The Chief Scientist is the primary liaison between science personnel and the Master and is responsible for the organization and execution of the scientific program. The Chief Scientist is responsible for the safety of science operations. The Master and Chief Scientist will jointly consider decisions affecting the safety and science. In general, they will choose a course of action together. In those situations where they do not agree, the Master's decision will take precedence.
In planning for the cruise, the Chief Scientist should make sure that the science complement aboard is adequate to accomplish the program. S/He may ask any member of the science party to help with other programs as long as this does not interfere with the person's primary job.
At sea it is the responsibility of the Chief Scientist to see that the scientific program runs safely and smoothly. The Chief Scientist should be informed of any difficulty, whether of a scientific or a personal nature.
The smooth operation of the science program requires continuing good communications between science and the ship's personnel. If the Chief Scientist has delegated authority to you to work directly with the bridge, have the following in mind: keep the watch informed. Give the bridge as much advance notice as possible on work site coordinates. If the Mate and the Engineer are not advised of your intentions well in advance, the watch may have to keep you waiting while they prepare for the next maneuver. If you are looking for a good work site or are waiting for the results of your last experiment before you make your next move, tell the bridge what is happening
NEVER put any gear over the side without first consulting the bridge.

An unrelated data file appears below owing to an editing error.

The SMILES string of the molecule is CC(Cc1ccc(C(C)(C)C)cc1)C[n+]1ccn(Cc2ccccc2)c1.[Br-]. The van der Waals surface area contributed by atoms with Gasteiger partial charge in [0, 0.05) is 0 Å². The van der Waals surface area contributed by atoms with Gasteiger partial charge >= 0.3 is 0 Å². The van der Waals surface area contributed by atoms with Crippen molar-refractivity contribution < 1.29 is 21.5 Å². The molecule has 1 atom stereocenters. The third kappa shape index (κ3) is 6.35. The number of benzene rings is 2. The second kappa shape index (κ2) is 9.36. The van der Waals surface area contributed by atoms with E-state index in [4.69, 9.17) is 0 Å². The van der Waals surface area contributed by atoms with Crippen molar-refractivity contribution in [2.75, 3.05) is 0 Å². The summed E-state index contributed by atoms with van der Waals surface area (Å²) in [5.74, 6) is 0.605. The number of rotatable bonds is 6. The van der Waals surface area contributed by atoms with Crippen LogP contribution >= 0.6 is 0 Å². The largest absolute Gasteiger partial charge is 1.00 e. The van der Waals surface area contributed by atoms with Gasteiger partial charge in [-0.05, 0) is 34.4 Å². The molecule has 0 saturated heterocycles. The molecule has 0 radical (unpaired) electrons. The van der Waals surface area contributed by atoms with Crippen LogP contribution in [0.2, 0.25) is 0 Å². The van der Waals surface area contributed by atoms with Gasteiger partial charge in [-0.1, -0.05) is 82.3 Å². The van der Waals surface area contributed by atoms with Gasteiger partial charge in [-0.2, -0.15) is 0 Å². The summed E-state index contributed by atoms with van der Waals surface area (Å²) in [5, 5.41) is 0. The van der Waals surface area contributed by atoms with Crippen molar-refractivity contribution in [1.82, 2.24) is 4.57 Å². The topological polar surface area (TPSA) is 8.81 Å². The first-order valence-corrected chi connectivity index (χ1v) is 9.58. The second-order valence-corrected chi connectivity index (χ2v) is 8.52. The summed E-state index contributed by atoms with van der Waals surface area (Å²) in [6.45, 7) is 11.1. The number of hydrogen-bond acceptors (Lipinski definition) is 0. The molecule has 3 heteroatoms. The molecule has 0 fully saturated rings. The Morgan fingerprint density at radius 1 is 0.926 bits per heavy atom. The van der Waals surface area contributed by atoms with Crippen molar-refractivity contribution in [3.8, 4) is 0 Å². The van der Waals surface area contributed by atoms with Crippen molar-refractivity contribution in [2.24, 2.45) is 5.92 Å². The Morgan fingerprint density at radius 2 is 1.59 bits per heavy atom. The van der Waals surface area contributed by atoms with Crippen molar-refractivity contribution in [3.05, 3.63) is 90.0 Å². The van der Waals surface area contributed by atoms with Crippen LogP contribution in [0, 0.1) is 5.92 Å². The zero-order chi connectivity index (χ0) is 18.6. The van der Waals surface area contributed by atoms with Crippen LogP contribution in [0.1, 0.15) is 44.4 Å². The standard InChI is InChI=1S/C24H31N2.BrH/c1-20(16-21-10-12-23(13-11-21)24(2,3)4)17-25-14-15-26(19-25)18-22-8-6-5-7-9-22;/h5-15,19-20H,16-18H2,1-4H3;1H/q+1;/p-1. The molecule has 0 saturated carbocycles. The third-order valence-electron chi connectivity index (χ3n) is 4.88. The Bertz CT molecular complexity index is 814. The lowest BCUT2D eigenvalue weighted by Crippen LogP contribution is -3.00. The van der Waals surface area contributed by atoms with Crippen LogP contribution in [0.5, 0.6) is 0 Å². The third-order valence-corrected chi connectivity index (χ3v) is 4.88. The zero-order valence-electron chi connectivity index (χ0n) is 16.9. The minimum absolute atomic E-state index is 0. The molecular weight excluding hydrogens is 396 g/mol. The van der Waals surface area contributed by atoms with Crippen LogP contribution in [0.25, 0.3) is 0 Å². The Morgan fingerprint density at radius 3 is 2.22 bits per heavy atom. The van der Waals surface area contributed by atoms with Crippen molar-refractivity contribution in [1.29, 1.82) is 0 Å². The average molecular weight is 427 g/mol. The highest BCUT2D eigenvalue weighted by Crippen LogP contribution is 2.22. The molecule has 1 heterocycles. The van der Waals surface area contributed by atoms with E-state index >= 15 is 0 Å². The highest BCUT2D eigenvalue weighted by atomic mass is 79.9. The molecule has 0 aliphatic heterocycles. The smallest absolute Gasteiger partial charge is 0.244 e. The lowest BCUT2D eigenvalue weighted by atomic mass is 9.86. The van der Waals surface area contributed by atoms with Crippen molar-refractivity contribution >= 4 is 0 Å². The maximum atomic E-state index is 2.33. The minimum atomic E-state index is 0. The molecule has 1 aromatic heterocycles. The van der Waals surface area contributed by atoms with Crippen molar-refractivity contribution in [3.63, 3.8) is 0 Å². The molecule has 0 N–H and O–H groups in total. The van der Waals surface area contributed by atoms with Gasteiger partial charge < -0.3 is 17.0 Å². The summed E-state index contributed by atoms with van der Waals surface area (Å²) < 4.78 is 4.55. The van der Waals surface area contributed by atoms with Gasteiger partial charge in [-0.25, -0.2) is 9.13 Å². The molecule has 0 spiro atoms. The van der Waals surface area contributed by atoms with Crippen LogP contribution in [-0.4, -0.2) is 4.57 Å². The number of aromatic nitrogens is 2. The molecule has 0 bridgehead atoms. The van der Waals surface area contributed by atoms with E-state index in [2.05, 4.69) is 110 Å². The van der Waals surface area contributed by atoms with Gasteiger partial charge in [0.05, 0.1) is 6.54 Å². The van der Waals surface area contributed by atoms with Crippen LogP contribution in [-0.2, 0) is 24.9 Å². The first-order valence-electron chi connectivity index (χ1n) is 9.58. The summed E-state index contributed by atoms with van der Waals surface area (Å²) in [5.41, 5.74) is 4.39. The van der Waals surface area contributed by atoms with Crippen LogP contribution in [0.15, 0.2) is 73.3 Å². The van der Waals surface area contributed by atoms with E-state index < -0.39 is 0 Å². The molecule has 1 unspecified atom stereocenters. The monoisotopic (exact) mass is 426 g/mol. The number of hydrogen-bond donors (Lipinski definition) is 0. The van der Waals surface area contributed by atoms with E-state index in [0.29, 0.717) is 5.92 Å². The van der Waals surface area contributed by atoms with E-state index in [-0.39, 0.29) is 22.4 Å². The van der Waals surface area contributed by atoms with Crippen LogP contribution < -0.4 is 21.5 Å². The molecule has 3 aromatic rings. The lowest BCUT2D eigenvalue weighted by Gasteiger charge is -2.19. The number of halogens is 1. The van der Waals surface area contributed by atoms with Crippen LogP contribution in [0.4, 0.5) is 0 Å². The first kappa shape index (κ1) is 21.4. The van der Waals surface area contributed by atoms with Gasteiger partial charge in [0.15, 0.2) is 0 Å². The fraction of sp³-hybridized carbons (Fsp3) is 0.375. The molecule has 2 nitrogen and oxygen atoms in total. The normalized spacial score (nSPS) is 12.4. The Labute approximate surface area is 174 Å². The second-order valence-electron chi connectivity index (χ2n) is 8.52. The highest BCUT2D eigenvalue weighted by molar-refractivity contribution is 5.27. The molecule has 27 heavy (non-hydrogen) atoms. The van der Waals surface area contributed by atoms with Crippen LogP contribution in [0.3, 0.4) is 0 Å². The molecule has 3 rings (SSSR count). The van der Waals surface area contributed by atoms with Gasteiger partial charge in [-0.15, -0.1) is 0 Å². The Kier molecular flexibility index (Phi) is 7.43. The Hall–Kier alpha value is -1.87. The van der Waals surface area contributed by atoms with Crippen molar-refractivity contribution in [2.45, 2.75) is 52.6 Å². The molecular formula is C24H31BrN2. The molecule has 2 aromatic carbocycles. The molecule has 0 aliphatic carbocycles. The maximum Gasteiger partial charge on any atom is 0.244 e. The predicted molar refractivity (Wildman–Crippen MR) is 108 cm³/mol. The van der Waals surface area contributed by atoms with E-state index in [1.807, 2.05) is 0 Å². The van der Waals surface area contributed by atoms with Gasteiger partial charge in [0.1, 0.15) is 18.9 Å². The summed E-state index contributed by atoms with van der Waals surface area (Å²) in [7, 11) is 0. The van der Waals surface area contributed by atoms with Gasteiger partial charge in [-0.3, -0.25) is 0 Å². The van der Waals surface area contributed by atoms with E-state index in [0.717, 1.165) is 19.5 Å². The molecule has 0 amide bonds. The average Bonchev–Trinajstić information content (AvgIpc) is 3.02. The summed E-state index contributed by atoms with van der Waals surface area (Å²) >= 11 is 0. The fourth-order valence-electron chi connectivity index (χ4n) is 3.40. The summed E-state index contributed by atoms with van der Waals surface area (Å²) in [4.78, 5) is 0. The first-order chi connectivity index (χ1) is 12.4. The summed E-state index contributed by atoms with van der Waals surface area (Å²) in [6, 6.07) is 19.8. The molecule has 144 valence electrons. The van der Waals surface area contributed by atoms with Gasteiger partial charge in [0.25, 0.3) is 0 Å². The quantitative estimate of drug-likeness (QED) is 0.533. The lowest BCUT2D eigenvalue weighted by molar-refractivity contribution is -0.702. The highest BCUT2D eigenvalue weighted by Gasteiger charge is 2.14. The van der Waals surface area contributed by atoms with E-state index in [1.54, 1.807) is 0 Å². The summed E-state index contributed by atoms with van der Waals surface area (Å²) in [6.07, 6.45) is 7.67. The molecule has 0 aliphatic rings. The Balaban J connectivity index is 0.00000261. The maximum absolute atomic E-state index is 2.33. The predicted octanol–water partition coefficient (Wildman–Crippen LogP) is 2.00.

If a problem having to do with the scientific program arises during your watch, no matter what the hour, call the Chief Scientist or whomever has been designated as in charge.
When you are on watch and your relief arrives, explain everything in sufficient detail so the relief will know exactly what the situation is and can continue the routine without a break.
Keep your equipment secured to the bench or deck at all times in case of unexpected foul weather or abrupt ship maneuvers.
The Master of any vessel is required, first, to exercise all efforts to protect the lives and safety of the crew and all other persons on board; Second, to maintain the seaworthiness of the vessel; and third, to protect the interests of the Institution.
In fulfilling these duties, the Master is responsible for complying with the laws of navigation and a whole body of statutes which regulate ships and seagoing matters. A failure to do so can make the Master subject to a suspension of license and personally to fines and penalties.
Each crew consists of three departments: " Deck Department: Those crew members who report to the Chief Mate. " Steward's Department: Those crew members who report to the Steward. " Engine Department: Those crew members who report to the Chief Engineer.